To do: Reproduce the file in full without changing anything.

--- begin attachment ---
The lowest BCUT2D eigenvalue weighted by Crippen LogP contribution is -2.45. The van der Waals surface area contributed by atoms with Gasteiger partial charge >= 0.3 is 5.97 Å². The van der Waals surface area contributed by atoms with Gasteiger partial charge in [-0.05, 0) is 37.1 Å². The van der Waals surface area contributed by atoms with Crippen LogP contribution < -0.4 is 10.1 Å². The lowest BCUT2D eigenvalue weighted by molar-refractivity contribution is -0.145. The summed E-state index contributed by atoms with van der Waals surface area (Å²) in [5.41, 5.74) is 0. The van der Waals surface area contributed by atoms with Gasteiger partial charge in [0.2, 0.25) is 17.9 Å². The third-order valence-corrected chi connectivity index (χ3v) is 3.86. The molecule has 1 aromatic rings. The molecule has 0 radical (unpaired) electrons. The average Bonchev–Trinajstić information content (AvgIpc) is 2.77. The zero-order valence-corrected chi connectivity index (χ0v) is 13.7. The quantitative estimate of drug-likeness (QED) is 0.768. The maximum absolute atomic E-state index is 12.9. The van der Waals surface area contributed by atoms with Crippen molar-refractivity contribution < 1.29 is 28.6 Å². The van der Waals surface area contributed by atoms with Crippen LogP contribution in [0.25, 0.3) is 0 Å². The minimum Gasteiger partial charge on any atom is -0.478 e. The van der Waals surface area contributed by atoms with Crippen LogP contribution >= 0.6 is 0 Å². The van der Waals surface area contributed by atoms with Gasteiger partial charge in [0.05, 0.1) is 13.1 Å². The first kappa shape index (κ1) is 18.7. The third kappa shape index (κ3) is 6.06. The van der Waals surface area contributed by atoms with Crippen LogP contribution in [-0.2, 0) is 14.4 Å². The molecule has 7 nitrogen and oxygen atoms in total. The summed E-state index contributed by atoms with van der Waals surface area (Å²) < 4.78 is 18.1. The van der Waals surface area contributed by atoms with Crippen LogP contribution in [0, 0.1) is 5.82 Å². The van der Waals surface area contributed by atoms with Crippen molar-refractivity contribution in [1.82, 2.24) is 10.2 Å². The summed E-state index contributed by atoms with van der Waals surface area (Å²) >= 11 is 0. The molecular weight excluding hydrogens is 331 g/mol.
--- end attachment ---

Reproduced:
The lowest BCUT2D eigenvalue weighted by Crippen LogP contribution is -2.45. The van der Waals surface area contributed by atoms with Gasteiger partial charge >= 0.3 is 5.97 Å². The van der Waals surface area contributed by atoms with Gasteiger partial charge in [-0.05, 0) is 37.1 Å². The van der Waals surface area contributed by atoms with Crippen LogP contribution < -0.4 is 10.1 Å². The lowest BCUT2D eigenvalue weighted by molar-refractivity contribution is -0.145. The summed E-state index contributed by atoms with van der Waals surface area (Å²) in [5.41, 5.74) is 0. The van der Waals surface area contributed by atoms with Gasteiger partial charge in [0.2, 0.25) is 17.9 Å². The third-order valence-corrected chi connectivity index (χ3v) is 3.86. The molecule has 1 aromatic rings. The molecule has 0 radical (unpaired) electrons. The average Bonchev–Trinajstić information content (AvgIpc) is 2.77. The zero-order valence-corrected chi connectivity index (χ0v) is 13.7. The quantitative estimate of drug-likeness (QED) is 0.768. The maximum absolute atomic E-state index is 12.9. The van der Waals surface area contributed by atoms with Crippen molar-refractivity contribution < 1.29 is 28.6 Å². The van der Waals surface area contributed by atoms with Crippen LogP contribution in [0.25, 0.3) is 0 Å². The minimum Gasteiger partial charge on any atom is -0.478 e. The van der Waals surface area contributed by atoms with Crippen LogP contribution >= 0.6 is 0 Å². The van der Waals surface area contributed by atoms with Gasteiger partial charge in [0.05, 0.1) is 13.1 Å². The first kappa shape index (κ1) is 18.7. The third kappa shape index (κ3) is 6.06. The van der Waals surface area contributed by atoms with Crippen LogP contribution in [-0.2, 0) is 14.4 Å². The molecule has 7 nitrogen and oxygen atoms in total. The summed E-state index contributed by atoms with van der Waals surface area (Å²) < 4.78 is 18.1. The van der Waals surface area contributed by atoms with Crippen LogP contribution in [0, 0.1) is 5.82 Å². The van der Waals surface area contributed by atoms with Crippen molar-refractivity contribution in [1.82, 2.24) is 10.2 Å². The summed E-state index contributed by atoms with van der Waals surface area (Å²) >= 11 is 0. The molecular weight excluding hydrogens is 331 g/mol.